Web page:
Doubt me? Think about this: a crisp, crusty savory cream puff, lighter than air but rich with the utterly irresistible fragrance of browned Gruyère cheese. And here's all you have to do to fix them: Remove from freezer; place on cookie sheet; bake for a half-hour. All of the hard work — making the dough, piping it into puffs — can be done well in advance.
Amazing. This could be to holiday entertaining what the discovery of electricity was to indoor lighting.
Never heard of gougères? Don't feel bad. Until relatively recently, they were one of those ultra-regional French specialties, a typical little bite in the bistros of Burgundy.
The first time I remember having them was at the French Laundry a decade or so ago. At this restaurant famous for perfecting the art of refined luxury, here's how a great meal starts: You gather at dusk on the patio in the garden. One waiter brings crystal flutes of a crisp rose Champagne. Then another brings gougères, swaddled in linen to preserve their fresh-from-the-oven warmth. A bite of crackling cheese puff, a sip of brisk bubbles, the shadows lengthen … and now you're ready for dinner.
Perfect, right? And until now perfectly out of reach. The gougères (pronounced GOO-zhair) from the French Laundry — and most other recipes for them — are made right before being served. And whereas at the French Laundry Thomas Keller has an army of cooks to take care of those kinds of things, at home I'm pretty much on my own.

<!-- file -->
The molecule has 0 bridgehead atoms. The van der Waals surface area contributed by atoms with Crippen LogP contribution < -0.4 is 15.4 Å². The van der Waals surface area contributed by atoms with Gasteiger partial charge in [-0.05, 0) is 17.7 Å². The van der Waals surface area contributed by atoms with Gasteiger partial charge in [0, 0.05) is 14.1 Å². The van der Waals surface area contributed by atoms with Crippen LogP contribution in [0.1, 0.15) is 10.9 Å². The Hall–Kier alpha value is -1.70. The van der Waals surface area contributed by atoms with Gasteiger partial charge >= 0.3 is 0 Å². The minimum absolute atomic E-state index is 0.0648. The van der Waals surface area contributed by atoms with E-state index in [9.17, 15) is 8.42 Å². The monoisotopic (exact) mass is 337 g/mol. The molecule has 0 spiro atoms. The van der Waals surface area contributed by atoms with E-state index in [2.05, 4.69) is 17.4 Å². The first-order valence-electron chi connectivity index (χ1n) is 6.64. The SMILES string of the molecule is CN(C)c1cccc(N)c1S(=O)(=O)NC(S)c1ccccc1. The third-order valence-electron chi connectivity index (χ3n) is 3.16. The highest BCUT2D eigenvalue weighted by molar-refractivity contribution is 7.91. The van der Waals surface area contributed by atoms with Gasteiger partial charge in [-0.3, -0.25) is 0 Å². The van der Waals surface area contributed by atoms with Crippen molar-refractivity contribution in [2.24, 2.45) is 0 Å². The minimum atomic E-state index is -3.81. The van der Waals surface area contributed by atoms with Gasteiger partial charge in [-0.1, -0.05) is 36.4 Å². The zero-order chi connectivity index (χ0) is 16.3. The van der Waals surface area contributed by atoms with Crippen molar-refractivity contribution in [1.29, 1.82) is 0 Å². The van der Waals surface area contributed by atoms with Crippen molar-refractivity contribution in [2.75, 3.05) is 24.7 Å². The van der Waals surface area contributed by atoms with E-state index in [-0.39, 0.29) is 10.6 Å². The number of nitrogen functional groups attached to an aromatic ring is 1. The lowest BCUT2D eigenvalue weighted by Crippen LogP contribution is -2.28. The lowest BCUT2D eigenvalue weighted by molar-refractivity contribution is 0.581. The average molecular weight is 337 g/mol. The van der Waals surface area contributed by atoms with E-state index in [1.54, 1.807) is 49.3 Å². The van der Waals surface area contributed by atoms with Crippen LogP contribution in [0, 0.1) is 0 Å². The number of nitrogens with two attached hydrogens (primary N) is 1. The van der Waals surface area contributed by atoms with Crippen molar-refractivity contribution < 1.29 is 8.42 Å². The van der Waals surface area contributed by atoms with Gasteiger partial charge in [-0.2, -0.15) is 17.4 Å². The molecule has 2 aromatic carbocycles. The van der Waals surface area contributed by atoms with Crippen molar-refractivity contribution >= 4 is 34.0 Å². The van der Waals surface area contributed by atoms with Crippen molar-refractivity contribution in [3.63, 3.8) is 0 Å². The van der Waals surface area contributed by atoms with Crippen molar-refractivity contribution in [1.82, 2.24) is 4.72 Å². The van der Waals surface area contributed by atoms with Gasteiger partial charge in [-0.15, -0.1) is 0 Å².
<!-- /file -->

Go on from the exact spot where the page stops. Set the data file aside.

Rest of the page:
So while I've always regarded gougères as an ultimate appetizer, I've never gotten around to making them regularly. In the hour before a dinner party starts, I've got better things to do than beat cream puff paste.
But thanks to Dorie Greenspan, that's no longer necessary. While testing recipes from her splendid new book, "Around My French Table," I noticed that she claims her recipe for gougères can be frozen before baking. You pipe out the cream puff dough in advance, freeze it on the cookie sheet, transfer it to a bag or box for long-term storage, and then pop it out whenever you're ready. And she says they take only an extra four or five minutes to bake, straight from the freezer.
This seemed too good to be true. So I tried them, baking half of the puffs right away and then freezing the remainder (a typical recipe for gougères will make three to four dozen). The first batch was great, of course. But the real news was the next day when I put the leftovers from the freezer straight into a hot oven. Half an hour later, they were done. And they were perfect.
I was so excited I started e-mailing everyone I knew. Some of my correspondents were equally jazzed. Others, less so. My pal Michael Ruhlman, who co-wrote "The French Laundry Cookbook," among others, just said, "You are such a geek."
Yes, I replied to myself, but now I'm a geek with gougères!
Still, I wasn't quite done. As good as Greenspan's recipe for gougères is (and it is very good), I wanted to try some more. Would this freezing technique work with others?
So I gathered recipes from some of my favorite cookbook writers and went to work. A few pounds of flour and a couple of dozen eggs later, I can safely say that freezing does work with all of them (and, interestingly, by extension, it should work with other cream puff dough recipes as well … perhaps an area for future exploration).